What is it?
Common reindeer lichen, or simply reindeer lichen, is a dense light-grey or white lichen, often with brownish parts. It grows in thick and low mats, with branches that divide into multiple other branches. In boreal pine forests, it can be the main species found on the ground.
Reindeer lichen is sometimes called "reindeer moss" but this is actually a misconception; the dense mats formed by the lichens can look like moss, but mosses and lichens are very different organisms.
- Lichens like Cladonia rangiferina can survive in extremely cold or dry conditions. They are poikilohydric, meaning they do not have the ability to regulate their own water content - but they are able to survive being desiccated (dried out) and re-hydrated. Cladonia species were also found to be able to grow especially fast on burnt soils after forest fires.
- Reindeer licens are used in Alaska and northern Canada by some Arctic native peoples. Traditionally, they could be used as food, for example dried for long travels or fried. Stomachs contents of reindeer, which contains mostly partially digested lichen, is called it'rik by the Gwich'in people of Arctic Canada and Alaska. It could be rendered into paste with other ingredients such as berries or fat, and used in other dishes to enhance taste.
- Brewed into tea, Cladonia lichens were believed by some Arctic peoples to relieve some ailments and pains. Some recent research supports the potential of some of these lichens, including Cladonia rangiferina, for being natural antioxidants or antimicrobial agents.
- "Caribou Lichen [Cladonia rangiferina]" by MIKOFOX ⌘ Reject Fear, Go Outdoors, Live Healthy is licensed under CC BY-NC-SA 2.0
- "Cladonia rangiferina" by aburgh is licensed under CC BY-NC-SA 2.0
- Andre, A., & Fehr, A. (2002). Gwich’in Ethnobotany: plants used by the Gwich’in for food, medicine, shelter and tools. In Gwich’in Social and Cultural Institute and Aurora Research Institute (2nd ed.). Gwich’in Social and Cultural Institute and Aurora Research Institute.
- Crawford, S. D. (2014). Lichens Used in Traditional Medicine. In B. Ranković (Ed.), Lichen Secondary Metabolites: Bioactive Properties and Pharmaceutical Potential (pp. 27–80). Springer International Publishing. https://doi.org/10.1007/978-3-319-13374-4_2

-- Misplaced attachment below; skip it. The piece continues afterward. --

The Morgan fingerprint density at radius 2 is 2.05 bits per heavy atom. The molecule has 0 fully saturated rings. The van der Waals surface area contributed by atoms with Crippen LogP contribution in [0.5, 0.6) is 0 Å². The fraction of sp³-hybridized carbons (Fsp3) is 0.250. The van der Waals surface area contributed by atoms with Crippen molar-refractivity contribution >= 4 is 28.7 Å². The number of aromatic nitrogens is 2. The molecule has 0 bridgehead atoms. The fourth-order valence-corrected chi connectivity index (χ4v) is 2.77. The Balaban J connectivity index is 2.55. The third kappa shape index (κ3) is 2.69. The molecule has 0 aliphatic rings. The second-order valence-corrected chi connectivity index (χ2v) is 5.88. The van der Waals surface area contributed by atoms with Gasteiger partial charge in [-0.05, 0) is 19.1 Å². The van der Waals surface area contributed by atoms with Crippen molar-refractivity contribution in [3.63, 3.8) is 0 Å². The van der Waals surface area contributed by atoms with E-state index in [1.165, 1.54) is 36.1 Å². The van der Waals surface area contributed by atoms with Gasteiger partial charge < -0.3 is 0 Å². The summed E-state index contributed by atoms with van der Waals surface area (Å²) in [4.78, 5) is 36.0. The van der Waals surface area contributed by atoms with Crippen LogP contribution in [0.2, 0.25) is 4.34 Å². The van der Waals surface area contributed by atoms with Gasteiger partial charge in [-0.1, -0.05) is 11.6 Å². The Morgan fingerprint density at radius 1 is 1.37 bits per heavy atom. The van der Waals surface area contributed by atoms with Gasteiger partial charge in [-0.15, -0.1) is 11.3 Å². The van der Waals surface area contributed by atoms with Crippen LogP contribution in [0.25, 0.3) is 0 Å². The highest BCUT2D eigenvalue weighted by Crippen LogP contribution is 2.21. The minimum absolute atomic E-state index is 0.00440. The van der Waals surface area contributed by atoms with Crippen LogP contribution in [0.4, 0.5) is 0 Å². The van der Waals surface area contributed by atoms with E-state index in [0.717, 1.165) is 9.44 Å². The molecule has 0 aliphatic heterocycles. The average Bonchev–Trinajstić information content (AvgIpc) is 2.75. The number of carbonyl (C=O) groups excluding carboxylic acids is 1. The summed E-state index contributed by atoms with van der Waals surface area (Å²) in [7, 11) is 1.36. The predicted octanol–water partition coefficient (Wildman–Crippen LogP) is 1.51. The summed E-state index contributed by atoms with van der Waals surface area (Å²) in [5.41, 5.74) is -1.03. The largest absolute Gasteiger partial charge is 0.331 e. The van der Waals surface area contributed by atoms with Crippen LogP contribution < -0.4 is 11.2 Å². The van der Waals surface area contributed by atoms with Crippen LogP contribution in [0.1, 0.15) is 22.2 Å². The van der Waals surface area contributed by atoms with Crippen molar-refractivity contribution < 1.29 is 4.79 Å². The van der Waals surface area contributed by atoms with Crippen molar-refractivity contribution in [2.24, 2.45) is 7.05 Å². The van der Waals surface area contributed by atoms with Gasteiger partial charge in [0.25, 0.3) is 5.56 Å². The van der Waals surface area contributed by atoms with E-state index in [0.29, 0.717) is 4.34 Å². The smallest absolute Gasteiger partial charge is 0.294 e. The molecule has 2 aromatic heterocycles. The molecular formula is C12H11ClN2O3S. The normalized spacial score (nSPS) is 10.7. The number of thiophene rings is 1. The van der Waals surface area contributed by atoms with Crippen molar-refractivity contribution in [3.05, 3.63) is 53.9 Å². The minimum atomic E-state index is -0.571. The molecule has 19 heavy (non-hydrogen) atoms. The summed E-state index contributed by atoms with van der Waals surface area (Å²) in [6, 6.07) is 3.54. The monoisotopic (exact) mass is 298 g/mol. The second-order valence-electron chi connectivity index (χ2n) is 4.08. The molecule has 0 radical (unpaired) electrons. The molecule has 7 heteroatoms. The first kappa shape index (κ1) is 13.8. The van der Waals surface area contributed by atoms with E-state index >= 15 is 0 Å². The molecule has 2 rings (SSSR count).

- Hörður Kristinsson, Mikhail Zhurbenko & Eric Steen Hansen. Panarctic checklist of lichens and lichenicolous fungi. CAFF Technical Report No. 20, CAFF International Secretariat, Akureyri, Iceland, July 2010.
- Junttila, S., Laiho, A., Gyenesei, A., & Rudd, S. (2013). Whole transcriptome characterization of the effects of dehydration and rehydration on Cladonia rangiferina, the grey reindeer lichen. BMC Genomics, 14(1). https://doi.org/10.1186/1471-2164-14-870
- Kari, Priscilla Russell. (1987). Tanaina plantlore. Dena'ina K'et'una: An ethnobotany of the Dena'ina Indians of southcentral Alaska. 2nd ed. [Revised]. Anchorage, AK: U.S. Department of the Interior, National Park Service, Alaska Region. p.205
- Kosanić, M., Ranković, B., Stanojković, T., Rančić, A., & Manojlović, N. (2014). Cladonia lichens and their major metabolites as possible natural antioxidant, antimicrobial and anticancer agents. LWT - Food Science and Technology, 59(1), 518–525. https://doi.org/10.1016/J.LWT.2014.04.047
- Starri Heiðmarsson. (2007). Cladonia rangiferina. Icelandic Institute of Natural History. https://en.ni.is/biota/fungi/ascomycota/pezizomycotina/lecanoromycetes/lecanoromycetidae/lecanorales/cladoniaceae-15
- Roturier, S., Ollier, S., Nutti, L. E., Bergsten, U., & Winsa, H. (2017). Restoration of reindeer lichen pastures after forest fire in northern Sweden: Seven years of results. Ecological Engineering, 108, 143–151. https://doi.org/10.1016/J.ECOLENG.2017.07.011